Friday, September 9, 2011

Princess of the Midnight Ball (Jessica Day George)

If you are thinking about reading this book, don't bother.

This book came highly recommended by acquaintances and professional book reviewers alike. But those acquaintances and reviewers forgot to mention that, while the story is interesting, it isn't really a "retelling" of the 12 Dancing Princesses. It's an immature paraphrase of the fairy tale.

I'll just say this: I watched the Barbie movie version with my 3-year-old niece, and the Barbie version was better.

The character interaction in this book was entirely implausible and unrealistic. For example, a man who disowned his son out of shame randomly decides to welcome him back into the family after 2 paragraphs of reasoning by his wife. None of the emotions or motivations in the book are anything near lifelike.

I should have been tipped off by the fact that the princesses are all named after flowers.

This was my first Jessica Day George book, and it shall be my last. I'm kind of bummed about the whole thing, since she has so many popular books right now. But I have this thing for quality writing, and that is exactly what this author lacks.

Sunday, September 4, 2011

Matched (Ally Condie)

When I first heard about this Matched phenomenon, how it was "just like The Hunger Games" with a dystopian society, I wanted nothing to do with it. I wanted to scream, "NO! No, it is not like The Hunger Games." I did thoroughly enjoy that series, but did it define a new genre? Absolutely not! Don't people read classics any more? The Hunger Games is like Nineteen Eighty-Four and Brave New WorldMatched also falls in the shadow of these historic tomes. Who are these younglings, unaware of the larger literary world? But I digress.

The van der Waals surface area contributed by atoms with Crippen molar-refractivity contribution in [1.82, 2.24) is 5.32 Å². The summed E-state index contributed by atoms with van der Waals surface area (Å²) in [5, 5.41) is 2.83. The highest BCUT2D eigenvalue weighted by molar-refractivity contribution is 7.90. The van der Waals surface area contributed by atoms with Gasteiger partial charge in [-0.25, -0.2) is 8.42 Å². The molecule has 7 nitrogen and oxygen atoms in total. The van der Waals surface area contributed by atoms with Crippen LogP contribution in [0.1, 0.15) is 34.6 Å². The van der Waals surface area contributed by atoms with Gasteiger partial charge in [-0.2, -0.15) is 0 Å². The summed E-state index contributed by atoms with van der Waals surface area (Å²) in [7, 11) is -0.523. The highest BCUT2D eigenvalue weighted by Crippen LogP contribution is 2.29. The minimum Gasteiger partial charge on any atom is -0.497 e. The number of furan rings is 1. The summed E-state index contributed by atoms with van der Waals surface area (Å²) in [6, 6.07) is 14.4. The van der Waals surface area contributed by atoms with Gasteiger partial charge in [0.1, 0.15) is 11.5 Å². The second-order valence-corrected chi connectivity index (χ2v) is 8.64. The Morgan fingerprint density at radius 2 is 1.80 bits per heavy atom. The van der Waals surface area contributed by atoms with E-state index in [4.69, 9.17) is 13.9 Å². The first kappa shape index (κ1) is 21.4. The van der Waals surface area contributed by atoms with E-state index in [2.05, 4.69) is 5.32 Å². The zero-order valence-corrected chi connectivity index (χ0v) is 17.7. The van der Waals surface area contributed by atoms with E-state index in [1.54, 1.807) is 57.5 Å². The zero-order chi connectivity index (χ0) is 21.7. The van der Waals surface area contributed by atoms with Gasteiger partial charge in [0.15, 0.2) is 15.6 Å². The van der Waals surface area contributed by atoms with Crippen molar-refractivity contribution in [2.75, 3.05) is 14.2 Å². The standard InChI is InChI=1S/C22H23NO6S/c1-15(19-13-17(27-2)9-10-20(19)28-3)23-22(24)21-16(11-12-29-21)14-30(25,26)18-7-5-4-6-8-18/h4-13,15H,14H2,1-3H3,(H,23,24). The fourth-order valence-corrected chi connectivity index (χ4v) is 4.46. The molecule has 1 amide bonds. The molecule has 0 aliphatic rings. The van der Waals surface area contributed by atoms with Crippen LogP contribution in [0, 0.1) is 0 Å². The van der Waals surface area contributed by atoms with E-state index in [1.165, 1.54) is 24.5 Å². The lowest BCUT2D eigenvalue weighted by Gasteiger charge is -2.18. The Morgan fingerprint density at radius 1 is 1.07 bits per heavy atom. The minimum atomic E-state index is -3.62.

Matched was delightful. I appreciated the overarching conflict and authenticity of the character response to it. The relationships among Cassia's family members was particularly enjoyable. I did not, however, fully believe her relationships with her two love interests, at least in the beginning. It took a lot of convincing, but by the end, I accepted it, if only for the sake of the rest of the story.

Sometimes Condie's "poetic" feel was forced. In some portions of the book, it seemed that every paragraph ended with a profound metaphorical statement (and an eye roll, on my part). But overall, this page-turner has me anticipating the next installment, coming November 1st!